• Progressive taxes allow the government to collect more money than a regressive tax or flat tax, thus providing necessary funds for infrastructure and other things that benefit everyone.
  • Progressive taxes require those who earn the most money to take a proportional responsibility for paying for necessary programs and public services.

Here are the arguments against a progressive tax system:

  • Opponents feel that a progressive tax may act as a disincentive to hard work because people know that if they work hard and increase their income, they’ll need to pay more taxes.
  • On a related note, critics of a progressive tax see it as a form of income redistribution that punishes not only the highest earners but the middle class as well. Many of these opponents would prefer a flat tax, which they see as more fair than a progressive tax.

Arguments on both sides provide a lively debate in the political realm, with the US tax code being revised frequently depending on which political party is in power.

Progressive Tax vs Regressive Tax

A regressive tax is the opposite of a progressive tax, meaning that it places a higher burden on low-income earners than it does on high earners. The percentage of the tax may not change, but the impact it has on low earners may be significantly higher than the impact on high earners.

Examples of regressive taxes include the following:

  • Sales taxes
  • Excise taxes
  • Payroll taxes
  • Property taxes
Paying payroll taxes can be confusing for employers. Do you know which ones you're responsible for? Our new blog breaks down exactly which payroll taxes employers must pay, including Social Security, Medicare, and unemployment tax. Read our post, A Small Business Owner's Guide to Payroll Taxes: Everything You Need to Know, for a clear guide to your payroll tax obligations.

For example, someone earning the minimum wage and working 40 hours per week would earn only $15,080 annually. If they spent $5,000 of their annual income on taxable consumer goods and lived in a state with a 6% sales tax (slightly below the national average), they would spend just under 2% of their income in taxes.

By contrast, an earner who made $100,000 per year would pay only a tiny fraction of that percentage by spending the same dollar amount, so let’s increase the dollar amounts. For example, if they spent $15,000 on taxable goods, they would still pay less than 1% of their annual income on sales taxes.

Progressive Tax vs Flat Tax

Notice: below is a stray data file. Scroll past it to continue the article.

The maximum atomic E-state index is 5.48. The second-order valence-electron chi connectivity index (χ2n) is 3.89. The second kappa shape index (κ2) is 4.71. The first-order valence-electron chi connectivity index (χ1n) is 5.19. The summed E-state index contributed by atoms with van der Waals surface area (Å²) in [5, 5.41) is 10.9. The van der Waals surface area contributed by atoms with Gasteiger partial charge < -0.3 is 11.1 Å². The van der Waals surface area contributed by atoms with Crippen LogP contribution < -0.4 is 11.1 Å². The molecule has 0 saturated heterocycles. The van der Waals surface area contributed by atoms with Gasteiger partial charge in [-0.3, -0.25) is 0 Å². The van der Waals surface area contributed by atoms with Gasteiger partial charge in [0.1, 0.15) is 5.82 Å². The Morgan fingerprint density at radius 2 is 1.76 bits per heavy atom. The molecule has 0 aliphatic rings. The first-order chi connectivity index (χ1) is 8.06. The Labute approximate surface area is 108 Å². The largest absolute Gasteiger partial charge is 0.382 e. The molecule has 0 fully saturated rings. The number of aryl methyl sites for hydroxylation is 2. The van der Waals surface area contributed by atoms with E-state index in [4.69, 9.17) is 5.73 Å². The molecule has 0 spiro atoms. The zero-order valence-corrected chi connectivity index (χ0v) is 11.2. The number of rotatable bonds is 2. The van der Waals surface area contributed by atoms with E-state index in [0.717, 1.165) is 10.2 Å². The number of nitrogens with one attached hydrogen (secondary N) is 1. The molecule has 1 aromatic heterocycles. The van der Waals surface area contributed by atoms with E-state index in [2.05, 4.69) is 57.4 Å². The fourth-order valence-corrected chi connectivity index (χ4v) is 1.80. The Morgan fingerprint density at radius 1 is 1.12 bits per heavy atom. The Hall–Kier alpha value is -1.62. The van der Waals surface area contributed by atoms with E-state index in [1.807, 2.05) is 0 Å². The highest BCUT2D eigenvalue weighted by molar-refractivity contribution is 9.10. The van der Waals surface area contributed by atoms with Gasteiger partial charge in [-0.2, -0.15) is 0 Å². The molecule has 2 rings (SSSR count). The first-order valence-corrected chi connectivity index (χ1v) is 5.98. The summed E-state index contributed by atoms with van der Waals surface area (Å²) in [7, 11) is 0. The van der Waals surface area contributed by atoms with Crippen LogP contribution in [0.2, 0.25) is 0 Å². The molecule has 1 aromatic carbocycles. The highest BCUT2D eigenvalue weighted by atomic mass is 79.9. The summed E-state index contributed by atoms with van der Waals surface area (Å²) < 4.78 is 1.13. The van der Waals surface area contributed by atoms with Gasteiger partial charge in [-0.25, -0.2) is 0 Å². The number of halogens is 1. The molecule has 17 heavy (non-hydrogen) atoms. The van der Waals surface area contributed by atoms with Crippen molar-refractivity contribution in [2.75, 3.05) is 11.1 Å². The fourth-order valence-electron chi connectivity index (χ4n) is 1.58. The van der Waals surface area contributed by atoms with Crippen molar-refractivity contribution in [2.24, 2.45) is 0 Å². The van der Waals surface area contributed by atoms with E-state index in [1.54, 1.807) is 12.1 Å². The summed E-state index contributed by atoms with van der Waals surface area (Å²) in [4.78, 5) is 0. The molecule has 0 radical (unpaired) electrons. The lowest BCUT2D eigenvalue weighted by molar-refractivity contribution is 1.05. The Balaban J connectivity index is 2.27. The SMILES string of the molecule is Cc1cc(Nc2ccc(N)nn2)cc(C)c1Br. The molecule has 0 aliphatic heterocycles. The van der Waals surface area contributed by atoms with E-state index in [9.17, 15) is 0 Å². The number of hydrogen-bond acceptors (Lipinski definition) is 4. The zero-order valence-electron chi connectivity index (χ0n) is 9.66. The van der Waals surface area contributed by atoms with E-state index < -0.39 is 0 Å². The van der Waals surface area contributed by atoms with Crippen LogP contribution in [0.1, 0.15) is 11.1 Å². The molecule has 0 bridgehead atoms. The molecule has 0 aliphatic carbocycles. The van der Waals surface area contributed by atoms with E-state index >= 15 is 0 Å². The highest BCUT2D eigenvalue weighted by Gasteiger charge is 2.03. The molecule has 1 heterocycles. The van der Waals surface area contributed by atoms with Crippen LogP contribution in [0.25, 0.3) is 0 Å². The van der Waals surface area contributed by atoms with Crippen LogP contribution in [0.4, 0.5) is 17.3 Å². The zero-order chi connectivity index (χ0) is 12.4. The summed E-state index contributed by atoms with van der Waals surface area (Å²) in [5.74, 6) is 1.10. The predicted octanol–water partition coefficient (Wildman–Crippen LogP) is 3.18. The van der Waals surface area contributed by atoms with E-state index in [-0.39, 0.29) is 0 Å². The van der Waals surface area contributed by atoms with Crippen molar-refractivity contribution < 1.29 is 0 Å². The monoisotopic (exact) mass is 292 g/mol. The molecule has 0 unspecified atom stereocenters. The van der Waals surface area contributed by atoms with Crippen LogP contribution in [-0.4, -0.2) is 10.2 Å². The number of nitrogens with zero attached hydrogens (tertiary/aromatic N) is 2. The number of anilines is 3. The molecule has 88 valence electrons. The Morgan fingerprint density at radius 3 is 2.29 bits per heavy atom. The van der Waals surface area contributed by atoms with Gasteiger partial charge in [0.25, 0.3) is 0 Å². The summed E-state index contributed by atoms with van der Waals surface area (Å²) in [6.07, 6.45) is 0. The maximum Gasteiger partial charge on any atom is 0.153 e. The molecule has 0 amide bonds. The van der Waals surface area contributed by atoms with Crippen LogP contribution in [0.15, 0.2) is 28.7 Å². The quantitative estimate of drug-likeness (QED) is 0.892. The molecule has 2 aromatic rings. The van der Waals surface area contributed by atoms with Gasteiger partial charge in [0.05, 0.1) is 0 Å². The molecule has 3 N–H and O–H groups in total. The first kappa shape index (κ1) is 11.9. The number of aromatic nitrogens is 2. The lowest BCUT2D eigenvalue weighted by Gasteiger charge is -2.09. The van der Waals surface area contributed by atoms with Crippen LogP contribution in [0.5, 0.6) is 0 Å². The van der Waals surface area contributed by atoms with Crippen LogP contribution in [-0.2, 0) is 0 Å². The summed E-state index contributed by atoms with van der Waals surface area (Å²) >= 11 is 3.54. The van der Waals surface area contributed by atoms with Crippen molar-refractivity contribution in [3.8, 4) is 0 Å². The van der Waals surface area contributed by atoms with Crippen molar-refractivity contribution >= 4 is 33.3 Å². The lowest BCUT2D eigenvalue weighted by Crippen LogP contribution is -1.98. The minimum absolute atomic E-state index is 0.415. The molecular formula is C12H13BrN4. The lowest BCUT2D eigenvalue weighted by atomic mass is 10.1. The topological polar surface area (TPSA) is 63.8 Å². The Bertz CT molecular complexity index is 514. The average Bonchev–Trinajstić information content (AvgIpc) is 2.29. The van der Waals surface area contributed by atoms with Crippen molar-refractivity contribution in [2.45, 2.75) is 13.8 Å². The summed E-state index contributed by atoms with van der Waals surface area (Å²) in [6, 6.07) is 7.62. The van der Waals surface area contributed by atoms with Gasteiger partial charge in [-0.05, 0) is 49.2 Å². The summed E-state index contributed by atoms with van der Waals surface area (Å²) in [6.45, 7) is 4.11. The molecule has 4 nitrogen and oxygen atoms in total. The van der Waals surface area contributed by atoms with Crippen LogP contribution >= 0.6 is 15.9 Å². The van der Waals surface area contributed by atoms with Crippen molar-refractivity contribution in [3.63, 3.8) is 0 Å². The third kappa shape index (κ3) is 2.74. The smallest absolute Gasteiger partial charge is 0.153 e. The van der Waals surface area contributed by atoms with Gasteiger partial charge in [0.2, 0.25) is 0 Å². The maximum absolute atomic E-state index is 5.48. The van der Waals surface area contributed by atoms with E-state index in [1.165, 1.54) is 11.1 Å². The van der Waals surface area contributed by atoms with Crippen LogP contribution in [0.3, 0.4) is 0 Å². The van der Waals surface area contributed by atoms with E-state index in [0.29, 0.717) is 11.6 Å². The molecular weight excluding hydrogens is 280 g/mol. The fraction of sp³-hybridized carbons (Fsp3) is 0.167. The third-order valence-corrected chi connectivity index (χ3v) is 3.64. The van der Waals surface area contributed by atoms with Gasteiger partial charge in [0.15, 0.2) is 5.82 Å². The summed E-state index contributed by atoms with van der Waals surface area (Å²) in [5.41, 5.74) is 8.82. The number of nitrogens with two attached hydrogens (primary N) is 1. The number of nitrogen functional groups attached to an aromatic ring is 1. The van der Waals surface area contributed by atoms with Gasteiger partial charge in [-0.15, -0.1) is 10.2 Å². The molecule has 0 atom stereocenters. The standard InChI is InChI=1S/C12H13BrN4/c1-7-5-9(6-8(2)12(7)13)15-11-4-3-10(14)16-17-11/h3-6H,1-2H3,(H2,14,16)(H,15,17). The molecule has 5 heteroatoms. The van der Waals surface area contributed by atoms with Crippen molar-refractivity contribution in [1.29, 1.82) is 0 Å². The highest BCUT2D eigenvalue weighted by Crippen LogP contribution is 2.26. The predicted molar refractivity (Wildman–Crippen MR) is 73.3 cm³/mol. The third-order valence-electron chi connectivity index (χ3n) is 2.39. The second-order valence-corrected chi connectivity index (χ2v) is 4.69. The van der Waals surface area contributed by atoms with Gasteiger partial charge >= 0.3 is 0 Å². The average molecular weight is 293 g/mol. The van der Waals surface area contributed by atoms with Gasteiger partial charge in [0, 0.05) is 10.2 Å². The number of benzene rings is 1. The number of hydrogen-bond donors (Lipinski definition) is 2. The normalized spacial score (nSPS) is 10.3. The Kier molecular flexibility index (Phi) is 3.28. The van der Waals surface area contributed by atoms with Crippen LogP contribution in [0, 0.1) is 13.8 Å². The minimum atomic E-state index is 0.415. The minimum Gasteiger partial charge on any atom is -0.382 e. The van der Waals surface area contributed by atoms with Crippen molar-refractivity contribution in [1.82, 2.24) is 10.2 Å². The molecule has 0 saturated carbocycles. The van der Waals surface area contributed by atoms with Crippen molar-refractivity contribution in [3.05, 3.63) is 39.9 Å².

A flat tax is a tax that has the same flat rate for everybody, regardless of income. In that sense, a flat tax may also be regressive because it significantly impacts people in the lowest income brackets more than those in the highest brackets.

A sales tax is an excellent example of a tax that is both flat and regressive. The flat tax has many proponents whose main argument in its favor is that it is fairer than a progressive tax. Every taxpayer is required to pay the same percentage. Another argument favoring flat taxes is that they incentivize people to work hard and increase their income and that they don’t disincentivize high earners from continuing to grow their income.

Many states have a flat income tax rate, including Arizona, Colorado, Idaho, Illinois, Indiana, Kentucky, Michigan, Mississippi, North Carolina, Pennsylvania, and Utah. Most others have a progressive state income tax, while a few have no income tax at all.

Staying Updated with Tax Laws and Changes

The United States tax code is highly complex and changes often, and Congress is responsible for levying taxes and creating rules around taxes. Because there are frequent changes on the federal level, it is essential to stay updated and ensure you understand what you owe.

If you take itemized deductions and have a complicated tax return, your best option is to work with a Certified Public Accountant who can help you understand the tax code and how it applies to you. A professional can also research tax deductions and income tax credits to ensure you take advantage of any that apply to you and ensure that you don’t overpay when you file your taxes.

Final Thoughts on Progressive Tax System

A progressive tax code like the one we use for federal taxes can be beneficial or frustrating depending on how much money you earn. For high earners, it’s essential to calculate your taxes correctly to make sure you’re not paying more than you need to.

Do you need assistance preparing and filing your taxes to minimize your tax burden and ensure you take advantage of every break, deduction, or credit available to you? CMP can help! Contact us today to learn about our income tax services and schedule a free consultation today.